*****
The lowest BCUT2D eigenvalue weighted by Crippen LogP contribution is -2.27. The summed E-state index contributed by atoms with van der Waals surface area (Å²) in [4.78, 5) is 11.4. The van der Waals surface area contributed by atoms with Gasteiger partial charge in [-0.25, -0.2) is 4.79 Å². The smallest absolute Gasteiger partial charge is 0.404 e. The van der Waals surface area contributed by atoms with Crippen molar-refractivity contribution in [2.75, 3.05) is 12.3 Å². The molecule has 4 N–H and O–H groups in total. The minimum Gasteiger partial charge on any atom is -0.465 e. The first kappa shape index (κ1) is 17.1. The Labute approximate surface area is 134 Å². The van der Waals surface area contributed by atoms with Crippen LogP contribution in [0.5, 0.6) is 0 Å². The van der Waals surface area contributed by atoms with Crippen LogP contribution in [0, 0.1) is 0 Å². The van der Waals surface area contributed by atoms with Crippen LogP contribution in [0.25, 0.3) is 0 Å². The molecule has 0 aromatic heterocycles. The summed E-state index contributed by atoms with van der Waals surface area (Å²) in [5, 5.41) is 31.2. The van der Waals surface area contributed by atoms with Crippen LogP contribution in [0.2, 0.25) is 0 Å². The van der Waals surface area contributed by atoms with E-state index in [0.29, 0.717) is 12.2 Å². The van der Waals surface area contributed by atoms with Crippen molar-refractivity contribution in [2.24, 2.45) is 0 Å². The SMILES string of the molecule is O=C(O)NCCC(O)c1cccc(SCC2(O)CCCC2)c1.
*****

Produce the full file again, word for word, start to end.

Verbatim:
The lowest BCUT2D eigenvalue weighted by Crippen LogP contribution is -2.27. The summed E-state index contributed by atoms with van der Waals surface area (Å²) in [4.78, 5) is 11.4. The van der Waals surface area contributed by atoms with Gasteiger partial charge in [-0.25, -0.2) is 4.79 Å². The smallest absolute Gasteiger partial charge is 0.404 e. The van der Waals surface area contributed by atoms with Crippen molar-refractivity contribution in [2.75, 3.05) is 12.3 Å². The molecule has 4 N–H and O–H groups in total. The minimum Gasteiger partial charge on any atom is -0.465 e. The first kappa shape index (κ1) is 17.1. The Labute approximate surface area is 134 Å². The van der Waals surface area contributed by atoms with Crippen LogP contribution in [0.5, 0.6) is 0 Å². The van der Waals surface area contributed by atoms with Crippen LogP contribution in [0, 0.1) is 0 Å². The van der Waals surface area contributed by atoms with Crippen LogP contribution in [0.25, 0.3) is 0 Å². The molecule has 0 aromatic heterocycles. The summed E-state index contributed by atoms with van der Waals surface area (Å²) in [5, 5.41) is 31.2. The van der Waals surface area contributed by atoms with Crippen LogP contribution in [0.2, 0.25) is 0 Å². The van der Waals surface area contributed by atoms with E-state index in [0.29, 0.717) is 12.2 Å². The van der Waals surface area contributed by atoms with Crippen molar-refractivity contribution in [2.24, 2.45) is 0 Å². The SMILES string of the molecule is O=C(O)NCCC(O)c1cccc(SCC2(O)CCCC2)c1.